Landlords are struggling to see the connection between the government’s need to respond to the crisis in Calais and the sudden announcement that it’s going to be made easier to evict ‘illegal’ immigrants from tenancies, and that landlords will face jail sentences if they don’t properly check tenants’ immigration status. As Richard Lambert of the National Landlords’ Association said, the proposals have come ‘out of the blue’ and before a trial scheme in the West Midlands – which doesn’t go as far as what is now being proposed – has even been fully evaluated.
West Midlands landlords are already having to make immigration checks but there is a lot of evidence that, while responsible landlords are doing them, at the bottom end of the private rented sector they are being ignored. The first question to be asked about any extension of the scheme is – can it be made to work? There is little point in more red tape if in practice it barely affects the parts of the sector where undocumented migrants are most likely to live. If it is rolled out nationally it will need to cover 1.5 million new lettings a year – with the number of checks to be made likely to be at least twice that number – a huge administrative challenge to get right in a sector where most landlords are owners of only one or two properties and many don’t use agents.
The second question is – how can we make sure it doesn’t affect people who are entitled to live here but look or sound like migrants, and may arouse landlords’ concerns? Landlords are likely to be even more worried about letting to someone whose immigration papers may not be in order if they face a jail sentence for not complying. And unless someone has a British passport, assessing their eligibility to stay in the UK can be far from straightforward. In the West Midlands there is already some evidence of discrimination and this is likely to get worse, with those affected having in practice few legal defenses.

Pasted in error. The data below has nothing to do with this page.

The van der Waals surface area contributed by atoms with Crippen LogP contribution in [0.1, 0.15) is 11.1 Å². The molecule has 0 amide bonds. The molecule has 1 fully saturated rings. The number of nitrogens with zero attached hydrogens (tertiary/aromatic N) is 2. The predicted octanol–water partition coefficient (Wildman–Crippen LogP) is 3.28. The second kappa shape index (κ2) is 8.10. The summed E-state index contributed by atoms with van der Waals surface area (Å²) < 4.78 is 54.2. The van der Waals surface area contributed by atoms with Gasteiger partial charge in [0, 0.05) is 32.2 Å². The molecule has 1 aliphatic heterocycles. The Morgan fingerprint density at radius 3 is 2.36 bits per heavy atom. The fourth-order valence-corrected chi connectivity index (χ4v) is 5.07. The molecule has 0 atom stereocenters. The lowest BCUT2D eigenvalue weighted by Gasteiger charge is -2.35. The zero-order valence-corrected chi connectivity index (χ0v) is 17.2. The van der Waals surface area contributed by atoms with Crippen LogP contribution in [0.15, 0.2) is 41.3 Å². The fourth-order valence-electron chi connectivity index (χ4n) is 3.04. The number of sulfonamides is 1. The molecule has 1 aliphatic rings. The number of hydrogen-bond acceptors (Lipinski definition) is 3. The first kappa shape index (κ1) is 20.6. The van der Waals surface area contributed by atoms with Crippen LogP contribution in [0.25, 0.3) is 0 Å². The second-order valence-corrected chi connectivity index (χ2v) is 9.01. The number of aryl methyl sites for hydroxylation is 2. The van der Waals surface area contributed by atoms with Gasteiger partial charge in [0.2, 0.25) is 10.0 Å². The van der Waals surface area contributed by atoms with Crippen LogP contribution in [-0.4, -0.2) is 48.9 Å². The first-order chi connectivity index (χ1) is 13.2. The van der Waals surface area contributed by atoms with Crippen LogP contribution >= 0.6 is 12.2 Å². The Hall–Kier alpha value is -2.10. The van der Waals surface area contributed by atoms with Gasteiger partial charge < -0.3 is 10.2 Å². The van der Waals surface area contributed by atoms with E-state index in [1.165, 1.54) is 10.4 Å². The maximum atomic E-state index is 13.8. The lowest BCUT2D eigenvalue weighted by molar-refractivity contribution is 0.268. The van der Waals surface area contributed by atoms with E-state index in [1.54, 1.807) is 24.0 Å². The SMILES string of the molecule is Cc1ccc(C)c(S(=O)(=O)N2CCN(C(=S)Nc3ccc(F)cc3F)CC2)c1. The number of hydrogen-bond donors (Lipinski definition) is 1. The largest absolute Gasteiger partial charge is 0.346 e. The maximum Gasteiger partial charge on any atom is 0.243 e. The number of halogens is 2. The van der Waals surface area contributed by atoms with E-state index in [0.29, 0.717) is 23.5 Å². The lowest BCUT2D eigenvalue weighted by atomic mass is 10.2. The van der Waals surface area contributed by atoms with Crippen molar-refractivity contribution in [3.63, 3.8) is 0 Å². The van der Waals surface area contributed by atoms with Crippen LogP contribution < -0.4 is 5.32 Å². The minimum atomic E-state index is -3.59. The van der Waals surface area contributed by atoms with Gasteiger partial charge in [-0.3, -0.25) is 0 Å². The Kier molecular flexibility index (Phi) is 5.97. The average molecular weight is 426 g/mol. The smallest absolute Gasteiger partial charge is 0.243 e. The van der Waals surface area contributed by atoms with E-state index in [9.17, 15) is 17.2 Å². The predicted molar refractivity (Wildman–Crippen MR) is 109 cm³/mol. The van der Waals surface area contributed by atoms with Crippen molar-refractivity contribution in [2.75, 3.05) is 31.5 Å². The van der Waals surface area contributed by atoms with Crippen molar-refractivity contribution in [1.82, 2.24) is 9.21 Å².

Third, while new measures to tackle rogue landlords are welcome, they have to be enforceable. The Home Office has had no additional resources to administer immigration checks, nor have local authorities, who currently spend on average only about £10 per year per tenancy on making sure landlords stay within the law. Extra duties will simply not get done unless more staff can be recruited for what is very time-consuming work. CIH has proposed that councils should at least be able to keep the money paid in fines when landlords break the rules – this may be partly helped by government proposals about payment of penalties but will need to see the details.
Fourth, we have to be very careful about measures that could lead to summary evictions. Already the loss of an assured tenancy is the biggest cause of homelessness and has been growing year-on-year. Having to take tenants to court gives them some protection – but this will be removed by the changes in law being proposed. How then will abuses be avoided? The new measures risk adding to homelessness and destitution, putting more pressures on housing services.
While it is understandable that the government has to be seen to respond to events in Calais, the measures affecting where undocumented people live have massive implications for landlords, local authorities and – of course – tenants and would-be tenants. There is a pilot scheme in the West Midlands and those involved are still waiting the official evaluation to be made public. The government should be patient, and properly consider the effects of the pilot scheme, not rush into what may well turn out to be ill-judged proposals that cause many more problems than they solve.
Original post and comments: Inside Housing